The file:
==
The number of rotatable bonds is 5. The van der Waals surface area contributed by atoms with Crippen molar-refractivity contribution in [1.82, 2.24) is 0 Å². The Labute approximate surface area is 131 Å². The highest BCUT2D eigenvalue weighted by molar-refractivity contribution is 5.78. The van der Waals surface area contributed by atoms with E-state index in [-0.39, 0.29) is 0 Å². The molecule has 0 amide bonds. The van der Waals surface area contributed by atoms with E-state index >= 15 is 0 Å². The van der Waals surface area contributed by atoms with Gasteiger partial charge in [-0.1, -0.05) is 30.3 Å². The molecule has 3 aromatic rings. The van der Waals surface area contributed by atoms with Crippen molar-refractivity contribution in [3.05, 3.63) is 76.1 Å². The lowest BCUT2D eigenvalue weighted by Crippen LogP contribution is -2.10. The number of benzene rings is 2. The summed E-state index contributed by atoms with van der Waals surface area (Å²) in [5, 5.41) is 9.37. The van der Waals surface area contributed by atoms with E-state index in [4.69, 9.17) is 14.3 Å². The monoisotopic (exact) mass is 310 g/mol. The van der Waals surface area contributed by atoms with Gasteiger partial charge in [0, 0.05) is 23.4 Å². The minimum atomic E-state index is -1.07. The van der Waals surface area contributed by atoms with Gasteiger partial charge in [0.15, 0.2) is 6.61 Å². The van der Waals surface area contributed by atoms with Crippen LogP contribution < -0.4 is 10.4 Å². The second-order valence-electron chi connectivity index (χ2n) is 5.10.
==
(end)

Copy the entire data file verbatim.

The number of rotatable bonds is 5. The van der Waals surface area contributed by atoms with Crippen molar-refractivity contribution in [1.82, 2.24) is 0 Å². The Labute approximate surface area is 131 Å². The highest BCUT2D eigenvalue weighted by molar-refractivity contribution is 5.78. The van der Waals surface area contributed by atoms with E-state index in [-0.39, 0.29) is 0 Å². The molecule has 0 amide bonds. The van der Waals surface area contributed by atoms with E-state index >= 15 is 0 Å². The van der Waals surface area contributed by atoms with Gasteiger partial charge in [-0.1, -0.05) is 30.3 Å². The molecule has 3 aromatic rings. The van der Waals surface area contributed by atoms with Crippen molar-refractivity contribution in [3.05, 3.63) is 76.1 Å². The lowest BCUT2D eigenvalue weighted by Crippen LogP contribution is -2.10. The number of benzene rings is 2. The summed E-state index contributed by atoms with van der Waals surface area (Å²) in [5, 5.41) is 9.37. The van der Waals surface area contributed by atoms with E-state index in [4.69, 9.17) is 14.3 Å². The monoisotopic (exact) mass is 310 g/mol. The van der Waals surface area contributed by atoms with Gasteiger partial charge in [0, 0.05) is 23.4 Å². The minimum atomic E-state index is -1.07. The van der Waals surface area contributed by atoms with Gasteiger partial charge in [0.15, 0.2) is 6.61 Å². The van der Waals surface area contributed by atoms with Crippen LogP contribution < -0.4 is 10.4 Å². The second-order valence-electron chi connectivity index (χ2n) is 5.10.